We now know how quickly we can respond as an organization and deliver timely communication. AHE staff and members pulled together white papers, infographics and webinars, validating them with the Centers for Disease Control and Prevention (CDC) and the Environmental Protection Agency (EPA) to quickly deliver vital information. AHE also quickly redesigned its live Signature programs, pivoting to all-virtual by early July 2020. The demand for front-line EVS expertise and the certification to validate this expertise increased dramatically. 

What initiatives or changes would you like to spearhead as you conclude your second and final term as AHE president? 

While we all are exhausted and near burnout, there is much to do to keep the spotlight on the value of EVS. So, my parting months are about finishing what we started prior to the pandemic, keeping our finger on the pulse of the profession, and exploring new innovative opportunities and partnership prospects, particularly with the American Hospital Association (AHA) grant work with CDC for Project Firstline. 

EVS professionals earned a seat at the table and need to keep it by not resting on past accomplishments. The next challenges are already looming and will slam the workforce — whether it’s burnout, stress-related illness, finding good help to replace those who don’t want a career in health care, or a surge of new COVID-19 strains. The future is now, and it’s critical that EVS leaders offer a path for existing and new personnel to demonstrate commitment to difference makers by providing ongoing education. 

AHE will continue to share its body of knowledge to ensure the best remain on the EVS teams. Right now, we are all coming up for air, but we are ready. As an organization, we are seeing a 4% growth in membership this year, and the value of membership is clearly recognized by large health care systems and long-term care organizations seeking out group memberships and discounts on Signature programs. 

What post-pandemic programs is AHE currently planning or discussing?

AHE continues to put effort into the Signature programs. As AHE transitioned into a virtual class environment, there was great interest in existing programs, but the desire for what’s next is always looming. The Certificate of Mastery in Infection Prevention program has had tremendous traction with demand for more; and the Certified Health Care Environmental Services Technician program has always had high participation and continues to enjoy success. As the pandemic winds down, AHE is pushing hard on professional certification and the recommendation that all EVS managers and directors carry AHA’s Certified Healthcare Environmental Services Professional credential to validate leadership and preparedness. As patients become more comfortable with elective surgeries, Certified Surgical Cleaning Training will be paramount to reducing variability in operating room cleaning. AHE will continue to push for health care leadership to seize the opportunities to train the trainers who will certify front-line staff and improve outcomes.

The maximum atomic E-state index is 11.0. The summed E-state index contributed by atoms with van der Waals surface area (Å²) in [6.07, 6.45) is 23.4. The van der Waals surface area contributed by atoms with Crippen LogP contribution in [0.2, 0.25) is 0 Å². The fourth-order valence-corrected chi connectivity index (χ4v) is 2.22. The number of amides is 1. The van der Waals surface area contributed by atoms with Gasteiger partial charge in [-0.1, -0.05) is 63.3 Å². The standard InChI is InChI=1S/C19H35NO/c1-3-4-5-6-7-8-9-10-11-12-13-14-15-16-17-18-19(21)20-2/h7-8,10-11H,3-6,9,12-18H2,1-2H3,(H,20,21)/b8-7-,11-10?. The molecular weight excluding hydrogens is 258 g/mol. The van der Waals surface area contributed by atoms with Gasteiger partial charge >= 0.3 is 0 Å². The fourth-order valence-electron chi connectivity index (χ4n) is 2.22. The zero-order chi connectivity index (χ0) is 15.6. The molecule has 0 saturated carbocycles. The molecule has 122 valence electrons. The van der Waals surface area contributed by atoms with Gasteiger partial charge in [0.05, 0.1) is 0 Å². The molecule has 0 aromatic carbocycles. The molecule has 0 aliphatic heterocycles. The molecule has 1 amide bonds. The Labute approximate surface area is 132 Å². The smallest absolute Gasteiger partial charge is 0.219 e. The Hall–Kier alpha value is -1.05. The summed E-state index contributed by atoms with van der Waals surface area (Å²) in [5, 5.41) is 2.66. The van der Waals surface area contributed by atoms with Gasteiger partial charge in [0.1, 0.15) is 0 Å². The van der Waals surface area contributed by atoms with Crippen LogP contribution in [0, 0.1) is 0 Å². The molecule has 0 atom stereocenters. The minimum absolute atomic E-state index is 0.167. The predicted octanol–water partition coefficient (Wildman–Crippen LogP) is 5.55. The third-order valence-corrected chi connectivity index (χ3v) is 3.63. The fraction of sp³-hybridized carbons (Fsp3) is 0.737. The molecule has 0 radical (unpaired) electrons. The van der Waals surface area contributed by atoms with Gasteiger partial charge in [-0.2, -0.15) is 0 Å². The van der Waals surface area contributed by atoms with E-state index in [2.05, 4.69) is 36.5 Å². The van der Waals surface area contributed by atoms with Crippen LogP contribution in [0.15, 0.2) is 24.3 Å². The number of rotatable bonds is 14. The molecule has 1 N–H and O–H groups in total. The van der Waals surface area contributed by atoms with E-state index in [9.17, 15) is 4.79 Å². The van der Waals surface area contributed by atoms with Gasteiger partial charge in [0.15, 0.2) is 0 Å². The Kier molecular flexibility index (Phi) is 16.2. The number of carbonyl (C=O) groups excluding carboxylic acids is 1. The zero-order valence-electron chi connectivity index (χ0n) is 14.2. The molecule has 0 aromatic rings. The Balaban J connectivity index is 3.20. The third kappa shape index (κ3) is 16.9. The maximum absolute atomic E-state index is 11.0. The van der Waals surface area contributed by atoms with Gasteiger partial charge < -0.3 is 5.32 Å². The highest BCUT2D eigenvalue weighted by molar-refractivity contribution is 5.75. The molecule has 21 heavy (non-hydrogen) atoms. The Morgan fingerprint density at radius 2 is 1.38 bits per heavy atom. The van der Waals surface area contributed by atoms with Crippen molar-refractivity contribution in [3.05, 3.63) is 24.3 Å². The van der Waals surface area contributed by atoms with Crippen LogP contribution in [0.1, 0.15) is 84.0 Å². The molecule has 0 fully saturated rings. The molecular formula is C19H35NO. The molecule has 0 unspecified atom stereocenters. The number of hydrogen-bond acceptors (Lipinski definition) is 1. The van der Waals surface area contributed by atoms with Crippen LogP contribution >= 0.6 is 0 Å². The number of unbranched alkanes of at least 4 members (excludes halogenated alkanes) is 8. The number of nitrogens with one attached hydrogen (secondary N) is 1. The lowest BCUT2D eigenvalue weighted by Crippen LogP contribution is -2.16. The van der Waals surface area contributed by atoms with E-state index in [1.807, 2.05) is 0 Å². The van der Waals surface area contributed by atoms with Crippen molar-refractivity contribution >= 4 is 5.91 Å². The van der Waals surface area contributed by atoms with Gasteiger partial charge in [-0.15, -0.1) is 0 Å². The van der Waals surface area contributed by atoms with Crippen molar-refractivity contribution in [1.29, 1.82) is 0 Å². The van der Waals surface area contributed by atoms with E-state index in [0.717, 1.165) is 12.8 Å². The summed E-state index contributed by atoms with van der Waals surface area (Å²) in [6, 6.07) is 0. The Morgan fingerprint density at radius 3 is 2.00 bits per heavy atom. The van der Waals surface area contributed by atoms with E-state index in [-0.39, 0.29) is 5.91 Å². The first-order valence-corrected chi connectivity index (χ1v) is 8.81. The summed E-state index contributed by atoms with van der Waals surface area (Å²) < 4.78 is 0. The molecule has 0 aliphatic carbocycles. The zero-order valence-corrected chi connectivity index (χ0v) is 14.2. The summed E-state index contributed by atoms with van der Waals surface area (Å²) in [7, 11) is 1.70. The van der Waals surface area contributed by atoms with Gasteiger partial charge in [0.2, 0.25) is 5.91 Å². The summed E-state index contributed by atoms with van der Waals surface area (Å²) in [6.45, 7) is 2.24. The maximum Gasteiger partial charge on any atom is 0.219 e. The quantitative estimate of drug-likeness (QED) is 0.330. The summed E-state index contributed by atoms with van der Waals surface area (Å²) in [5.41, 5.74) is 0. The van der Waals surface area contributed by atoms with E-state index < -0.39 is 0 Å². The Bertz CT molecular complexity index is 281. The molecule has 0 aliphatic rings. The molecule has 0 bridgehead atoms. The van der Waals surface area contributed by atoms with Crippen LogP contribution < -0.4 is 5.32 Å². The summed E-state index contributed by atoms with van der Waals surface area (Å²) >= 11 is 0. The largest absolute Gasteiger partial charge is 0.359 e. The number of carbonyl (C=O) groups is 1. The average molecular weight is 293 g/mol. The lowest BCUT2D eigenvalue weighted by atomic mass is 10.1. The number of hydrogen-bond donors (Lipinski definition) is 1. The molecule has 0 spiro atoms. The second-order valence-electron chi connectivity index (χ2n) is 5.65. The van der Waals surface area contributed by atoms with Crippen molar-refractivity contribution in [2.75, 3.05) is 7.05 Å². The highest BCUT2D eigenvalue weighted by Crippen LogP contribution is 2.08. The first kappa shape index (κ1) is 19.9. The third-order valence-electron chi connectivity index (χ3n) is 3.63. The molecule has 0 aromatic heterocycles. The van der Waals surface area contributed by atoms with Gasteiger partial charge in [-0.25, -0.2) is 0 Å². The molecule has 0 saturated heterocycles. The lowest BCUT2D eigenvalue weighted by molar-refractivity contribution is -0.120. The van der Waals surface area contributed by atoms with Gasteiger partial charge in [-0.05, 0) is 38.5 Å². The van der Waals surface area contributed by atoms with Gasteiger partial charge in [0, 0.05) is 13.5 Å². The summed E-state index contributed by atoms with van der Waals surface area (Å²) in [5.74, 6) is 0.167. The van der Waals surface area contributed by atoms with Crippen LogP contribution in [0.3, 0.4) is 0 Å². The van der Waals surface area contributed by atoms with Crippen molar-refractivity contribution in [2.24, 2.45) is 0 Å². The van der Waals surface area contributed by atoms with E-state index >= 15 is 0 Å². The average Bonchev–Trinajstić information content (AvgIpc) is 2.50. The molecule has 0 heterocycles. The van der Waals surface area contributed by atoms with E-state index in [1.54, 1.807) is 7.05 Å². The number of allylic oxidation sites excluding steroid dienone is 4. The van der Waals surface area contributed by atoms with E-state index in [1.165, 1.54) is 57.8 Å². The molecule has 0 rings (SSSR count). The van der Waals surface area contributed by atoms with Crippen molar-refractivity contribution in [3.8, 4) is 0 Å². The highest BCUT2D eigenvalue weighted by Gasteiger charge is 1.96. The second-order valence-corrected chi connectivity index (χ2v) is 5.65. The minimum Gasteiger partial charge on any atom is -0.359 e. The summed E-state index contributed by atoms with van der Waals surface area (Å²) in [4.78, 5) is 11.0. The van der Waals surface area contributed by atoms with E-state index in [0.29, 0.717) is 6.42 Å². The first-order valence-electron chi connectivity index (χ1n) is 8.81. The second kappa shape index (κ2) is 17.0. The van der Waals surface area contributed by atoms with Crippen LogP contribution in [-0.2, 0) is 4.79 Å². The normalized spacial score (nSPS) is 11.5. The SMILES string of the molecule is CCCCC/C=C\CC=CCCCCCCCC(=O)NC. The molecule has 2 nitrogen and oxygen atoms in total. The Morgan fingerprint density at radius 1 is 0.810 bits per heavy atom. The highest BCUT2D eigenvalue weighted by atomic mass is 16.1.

The new certificate for the non-acute side is also key as organizations push for off-site, non-acute care. The Certificate in Non-Acute Care Cleaning program was designed for anyone responsible for front-line employees cleaning non-acute care facilities, especially contracted cleaners. As more outpatient physician and surgical services are being utilized, the teams must be properly trained. 

AHE’s newest educational endeavor is the reshaping of the Exchange conference. Offered Oct. 31 to Nov. 3 in Orlando, Fla., it will be called The Health Care Leadership and Preparedness Symposium. It will be filled with discussion-based educational seminars and innovative, strategic learning opportunities that will include what the profession has learned to best prepare for what’s next: a cyber, weather or mass casualty crisis. The exhibit hall will be focused on discussions about what is needed for the next event, where invocation is required and will be presented as an educational opportunity rather than a sales floor. This is one peer-to-peer program EVS professionals can’t afford to miss. 

Mike Hrickiewicz is editor-in-chief of Health Facilities Management magazine.